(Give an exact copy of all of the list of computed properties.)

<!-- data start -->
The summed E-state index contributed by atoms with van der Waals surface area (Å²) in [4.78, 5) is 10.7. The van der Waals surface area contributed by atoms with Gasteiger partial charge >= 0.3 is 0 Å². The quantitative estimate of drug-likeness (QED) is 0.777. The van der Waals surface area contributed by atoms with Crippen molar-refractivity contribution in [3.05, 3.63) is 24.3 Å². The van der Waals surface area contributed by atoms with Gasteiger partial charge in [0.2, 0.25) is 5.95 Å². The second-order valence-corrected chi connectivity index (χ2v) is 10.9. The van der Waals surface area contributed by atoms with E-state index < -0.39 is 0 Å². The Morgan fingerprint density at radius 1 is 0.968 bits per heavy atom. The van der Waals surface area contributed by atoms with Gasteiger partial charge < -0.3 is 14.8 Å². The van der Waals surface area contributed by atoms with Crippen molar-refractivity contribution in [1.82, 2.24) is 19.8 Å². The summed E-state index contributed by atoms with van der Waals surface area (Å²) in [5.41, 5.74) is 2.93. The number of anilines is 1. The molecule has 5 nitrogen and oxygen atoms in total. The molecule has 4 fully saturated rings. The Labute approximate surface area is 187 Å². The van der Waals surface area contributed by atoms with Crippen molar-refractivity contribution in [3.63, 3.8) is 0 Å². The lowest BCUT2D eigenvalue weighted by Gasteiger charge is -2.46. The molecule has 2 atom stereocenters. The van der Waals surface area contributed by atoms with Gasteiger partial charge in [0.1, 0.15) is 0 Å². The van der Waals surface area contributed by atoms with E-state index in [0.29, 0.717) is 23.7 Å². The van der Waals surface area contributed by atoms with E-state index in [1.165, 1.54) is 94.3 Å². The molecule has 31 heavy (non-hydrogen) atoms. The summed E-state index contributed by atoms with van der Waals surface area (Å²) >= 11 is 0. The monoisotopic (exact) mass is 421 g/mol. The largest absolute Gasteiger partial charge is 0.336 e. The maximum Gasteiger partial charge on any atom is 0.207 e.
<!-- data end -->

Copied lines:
The summed E-state index contributed by atoms with van der Waals surface area (Å²) in [4.78, 5) is 10.7. The van der Waals surface area contributed by atoms with Gasteiger partial charge >= 0.3 is 0 Å². The quantitative estimate of drug-likeness (QED) is 0.777. The van der Waals surface area contributed by atoms with Crippen molar-refractivity contribution in [3.05, 3.63) is 24.3 Å². The van der Waals surface area contributed by atoms with Gasteiger partial charge in [0.2, 0.25) is 5.95 Å². The second-order valence-corrected chi connectivity index (χ2v) is 10.9. The van der Waals surface area contributed by atoms with E-state index < -0.39 is 0 Å². The Morgan fingerprint density at radius 1 is 0.968 bits per heavy atom. The van der Waals surface area contributed by atoms with Gasteiger partial charge < -0.3 is 14.8 Å². The van der Waals surface area contributed by atoms with Crippen molar-refractivity contribution in [1.82, 2.24) is 19.8 Å². The summed E-state index contributed by atoms with van der Waals surface area (Å²) in [5.41, 5.74) is 2.93. The number of anilines is 1. The molecule has 5 nitrogen and oxygen atoms in total. The molecule has 4 fully saturated rings. The Labute approximate surface area is 187 Å². The van der Waals surface area contributed by atoms with Crippen molar-refractivity contribution in [3.63, 3.8) is 0 Å². The lowest BCUT2D eigenvalue weighted by Gasteiger charge is -2.46. The molecule has 2 atom stereocenters. The van der Waals surface area contributed by atoms with Gasteiger partial charge in [0.1, 0.15) is 0 Å². The van der Waals surface area contributed by atoms with E-state index in [0.29, 0.717) is 23.7 Å². The van der Waals surface area contributed by atoms with E-state index in [1.165, 1.54) is 94.3 Å². The molecule has 31 heavy (non-hydrogen) atoms. The summed E-state index contributed by atoms with van der Waals surface area (Å²) >= 11 is 0. The monoisotopic (exact) mass is 421 g/mol. The largest absolute Gasteiger partial charge is 0.336 e. The maximum Gasteiger partial charge on any atom is 0.207 e.